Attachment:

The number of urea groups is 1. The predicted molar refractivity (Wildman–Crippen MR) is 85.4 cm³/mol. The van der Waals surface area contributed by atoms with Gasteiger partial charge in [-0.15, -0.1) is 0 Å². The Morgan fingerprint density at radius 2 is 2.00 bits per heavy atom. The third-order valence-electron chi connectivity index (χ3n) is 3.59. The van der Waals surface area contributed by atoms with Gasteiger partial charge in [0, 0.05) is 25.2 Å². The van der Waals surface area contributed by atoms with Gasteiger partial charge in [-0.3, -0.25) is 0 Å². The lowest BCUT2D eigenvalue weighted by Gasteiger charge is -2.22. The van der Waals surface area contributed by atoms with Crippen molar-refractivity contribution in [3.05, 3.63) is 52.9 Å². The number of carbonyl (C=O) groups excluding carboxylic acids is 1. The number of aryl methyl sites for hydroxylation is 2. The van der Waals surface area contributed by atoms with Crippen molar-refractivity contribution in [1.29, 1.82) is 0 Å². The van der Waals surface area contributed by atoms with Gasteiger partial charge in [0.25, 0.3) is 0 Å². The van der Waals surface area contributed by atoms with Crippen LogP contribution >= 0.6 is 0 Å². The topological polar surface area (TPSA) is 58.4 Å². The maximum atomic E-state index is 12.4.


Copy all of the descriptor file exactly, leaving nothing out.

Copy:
The number of urea groups is 1. The predicted molar refractivity (Wildman–Crippen MR) is 85.4 cm³/mol. The van der Waals surface area contributed by atoms with Gasteiger partial charge in [-0.15, -0.1) is 0 Å². The Morgan fingerprint density at radius 2 is 2.00 bits per heavy atom. The third-order valence-electron chi connectivity index (χ3n) is 3.59. The van der Waals surface area contributed by atoms with Gasteiger partial charge in [0, 0.05) is 25.2 Å². The van der Waals surface area contributed by atoms with Gasteiger partial charge in [-0.3, -0.25) is 0 Å². The lowest BCUT2D eigenvalue weighted by Gasteiger charge is -2.22. The van der Waals surface area contributed by atoms with Crippen molar-refractivity contribution in [3.05, 3.63) is 52.9 Å². The number of carbonyl (C=O) groups excluding carboxylic acids is 1. The number of aryl methyl sites for hydroxylation is 2. The van der Waals surface area contributed by atoms with Crippen molar-refractivity contribution in [1.29, 1.82) is 0 Å². The van der Waals surface area contributed by atoms with Gasteiger partial charge in [0.25, 0.3) is 0 Å². The van der Waals surface area contributed by atoms with Crippen LogP contribution >= 0.6 is 0 Å². The topological polar surface area (TPSA) is 58.4 Å². The maximum atomic E-state index is 12.4.